Even people who insist that real or hypothetical statutes could create some kind of magical law enforcement authority existing outside and above the executive branch — a view rejected by many liberal legal scholars, including Justice Elena Kagan, in the wake of Justice Scalia’s famous dissent in Morrison v. Olsen — have nothing to stand on here. The Mueller investigation did not even have a statutory basis — the old Ethics in Government Act of 1978 that established the constitutionally dubious vehicle for such investigations lapsed two decades ago. Instead it proceeded on the basis of Justice Department regulations dreamed up during the Clinton administration. This piece of toilet paper could have been ripped up and ignored at any time, just like any other memorandum or executive order or standing rule that has issued forth from a previous administration. President Obama was acting fully within the scope of his authority when he tossed out Don’t Ask, Don’t Tell; so was Trump when he threw out DACA. I happen to think that both of these decisions were bad, but that doesn’t make them illegal or unconstitutional.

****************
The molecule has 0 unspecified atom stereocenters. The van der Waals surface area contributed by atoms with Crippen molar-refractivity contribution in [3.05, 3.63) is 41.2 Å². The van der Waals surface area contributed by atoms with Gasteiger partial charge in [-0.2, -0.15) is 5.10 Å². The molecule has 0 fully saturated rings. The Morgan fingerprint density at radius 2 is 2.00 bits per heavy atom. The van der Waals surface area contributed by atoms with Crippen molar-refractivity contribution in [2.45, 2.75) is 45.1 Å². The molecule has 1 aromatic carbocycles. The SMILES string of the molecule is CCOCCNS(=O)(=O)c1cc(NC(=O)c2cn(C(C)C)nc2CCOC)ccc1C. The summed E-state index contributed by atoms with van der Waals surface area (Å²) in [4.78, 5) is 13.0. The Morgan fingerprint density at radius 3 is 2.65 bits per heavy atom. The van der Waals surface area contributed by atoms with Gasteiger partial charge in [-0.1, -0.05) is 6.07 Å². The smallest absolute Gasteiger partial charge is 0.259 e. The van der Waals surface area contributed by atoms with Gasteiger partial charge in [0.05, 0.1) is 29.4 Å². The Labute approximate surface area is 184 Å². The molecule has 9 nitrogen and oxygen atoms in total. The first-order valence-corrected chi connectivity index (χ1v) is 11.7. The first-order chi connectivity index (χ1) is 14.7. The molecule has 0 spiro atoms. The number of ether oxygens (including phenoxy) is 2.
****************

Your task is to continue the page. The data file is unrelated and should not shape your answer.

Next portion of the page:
None of this is meant to suggest that a president’s authority is truly limitless, much less that he is never be answerable to earthly justice. If a president were to commit a serious common-law offense — a murder, for example — he would almost certainly be impeached in the House of Representatives, removed from office by the Senate, and tried in the relevant state jurisdiction. The same would probably hold true for many federal crimes — though not, it would appear, those related to campaign finance law, which Trump indisputably violated in October 2016. This is the genius of the impeachment mechanism: It resolves the essential tension between presidential authority over federal law enforcement and the culpability of the man in whom that authority is vested by stripping him of the former.